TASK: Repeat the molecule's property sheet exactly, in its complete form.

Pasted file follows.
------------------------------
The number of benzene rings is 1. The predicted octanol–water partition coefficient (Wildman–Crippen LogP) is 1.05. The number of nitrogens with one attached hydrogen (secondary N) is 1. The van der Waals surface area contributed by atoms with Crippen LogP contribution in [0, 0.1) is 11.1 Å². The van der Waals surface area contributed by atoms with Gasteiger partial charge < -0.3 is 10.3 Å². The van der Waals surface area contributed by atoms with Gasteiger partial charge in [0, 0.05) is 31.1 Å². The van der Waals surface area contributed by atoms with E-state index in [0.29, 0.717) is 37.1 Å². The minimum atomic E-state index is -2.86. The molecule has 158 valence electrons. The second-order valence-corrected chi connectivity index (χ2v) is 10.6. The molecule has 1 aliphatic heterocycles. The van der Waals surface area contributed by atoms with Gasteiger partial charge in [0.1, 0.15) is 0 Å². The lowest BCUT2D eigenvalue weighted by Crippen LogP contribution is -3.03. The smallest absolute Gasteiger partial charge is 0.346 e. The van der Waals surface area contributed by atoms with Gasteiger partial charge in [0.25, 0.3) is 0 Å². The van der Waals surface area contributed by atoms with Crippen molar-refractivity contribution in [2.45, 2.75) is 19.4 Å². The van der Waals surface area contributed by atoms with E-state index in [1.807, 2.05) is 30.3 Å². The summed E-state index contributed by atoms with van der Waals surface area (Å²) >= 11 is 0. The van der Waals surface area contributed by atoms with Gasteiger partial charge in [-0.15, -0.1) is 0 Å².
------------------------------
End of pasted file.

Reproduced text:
The number of benzene rings is 1. The predicted octanol–water partition coefficient (Wildman–Crippen LogP) is 1.05. The number of nitrogens with one attached hydrogen (secondary N) is 1. The van der Waals surface area contributed by atoms with Crippen LogP contribution in [0, 0.1) is 11.1 Å². The van der Waals surface area contributed by atoms with Gasteiger partial charge < -0.3 is 10.3 Å². The van der Waals surface area contributed by atoms with Gasteiger partial charge in [0, 0.05) is 31.1 Å². The van der Waals surface area contributed by atoms with E-state index in [0.29, 0.717) is 37.1 Å². The minimum atomic E-state index is -2.86. The molecule has 158 valence electrons. The second-order valence-corrected chi connectivity index (χ2v) is 10.6. The molecule has 1 aliphatic heterocycles. The van der Waals surface area contributed by atoms with Gasteiger partial charge in [0.1, 0.15) is 0 Å². The lowest BCUT2D eigenvalue weighted by Crippen LogP contribution is -3.03. The smallest absolute Gasteiger partial charge is 0.346 e. The van der Waals surface area contributed by atoms with Gasteiger partial charge in [0.25, 0.3) is 0 Å². The van der Waals surface area contributed by atoms with Crippen molar-refractivity contribution in [2.45, 2.75) is 19.4 Å². The van der Waals surface area contributed by atoms with E-state index in [1.807, 2.05) is 30.3 Å². The summed E-state index contributed by atoms with van der Waals surface area (Å²) >= 11 is 0. The van der Waals surface area contributed by atoms with Gasteiger partial charge in [-0.15, -0.1) is 0 Å².